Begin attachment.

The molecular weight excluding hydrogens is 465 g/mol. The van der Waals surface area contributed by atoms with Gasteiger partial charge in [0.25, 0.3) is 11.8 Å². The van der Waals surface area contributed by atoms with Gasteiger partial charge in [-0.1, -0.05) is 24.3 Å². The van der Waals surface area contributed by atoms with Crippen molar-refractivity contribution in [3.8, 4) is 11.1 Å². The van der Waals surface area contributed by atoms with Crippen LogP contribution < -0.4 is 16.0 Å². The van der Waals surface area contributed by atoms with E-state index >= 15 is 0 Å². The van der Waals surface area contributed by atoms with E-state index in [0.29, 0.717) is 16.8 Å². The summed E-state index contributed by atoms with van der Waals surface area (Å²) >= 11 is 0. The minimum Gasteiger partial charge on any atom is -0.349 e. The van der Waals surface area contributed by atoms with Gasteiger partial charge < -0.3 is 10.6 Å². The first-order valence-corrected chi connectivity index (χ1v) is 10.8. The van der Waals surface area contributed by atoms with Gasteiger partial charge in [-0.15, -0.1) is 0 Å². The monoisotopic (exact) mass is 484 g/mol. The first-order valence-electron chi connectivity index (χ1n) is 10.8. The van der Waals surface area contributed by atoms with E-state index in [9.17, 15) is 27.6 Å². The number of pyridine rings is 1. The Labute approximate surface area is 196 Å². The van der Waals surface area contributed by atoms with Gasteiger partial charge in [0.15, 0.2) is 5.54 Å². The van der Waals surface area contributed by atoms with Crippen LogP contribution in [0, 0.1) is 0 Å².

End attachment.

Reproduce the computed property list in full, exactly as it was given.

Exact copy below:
The molecular weight excluding hydrogens is 465 g/mol. The van der Waals surface area contributed by atoms with Gasteiger partial charge in [0.25, 0.3) is 11.8 Å². The van der Waals surface area contributed by atoms with Gasteiger partial charge in [-0.1, -0.05) is 24.3 Å². The van der Waals surface area contributed by atoms with Crippen molar-refractivity contribution in [3.8, 4) is 11.1 Å². The van der Waals surface area contributed by atoms with Crippen LogP contribution < -0.4 is 16.0 Å². The van der Waals surface area contributed by atoms with E-state index >= 15 is 0 Å². The van der Waals surface area contributed by atoms with E-state index in [0.29, 0.717) is 16.8 Å². The summed E-state index contributed by atoms with van der Waals surface area (Å²) >= 11 is 0. The minimum Gasteiger partial charge on any atom is -0.349 e. The van der Waals surface area contributed by atoms with Gasteiger partial charge < -0.3 is 10.6 Å². The first-order valence-corrected chi connectivity index (χ1v) is 10.8. The van der Waals surface area contributed by atoms with Gasteiger partial charge in [-0.15, -0.1) is 0 Å². The monoisotopic (exact) mass is 484 g/mol. The first-order valence-electron chi connectivity index (χ1n) is 10.8. The van der Waals surface area contributed by atoms with E-state index in [9.17, 15) is 27.6 Å². The number of pyridine rings is 1. The Labute approximate surface area is 196 Å². The van der Waals surface area contributed by atoms with Gasteiger partial charge in [0.15, 0.2) is 5.54 Å². The van der Waals surface area contributed by atoms with Crippen LogP contribution in [0, 0.1) is 0 Å².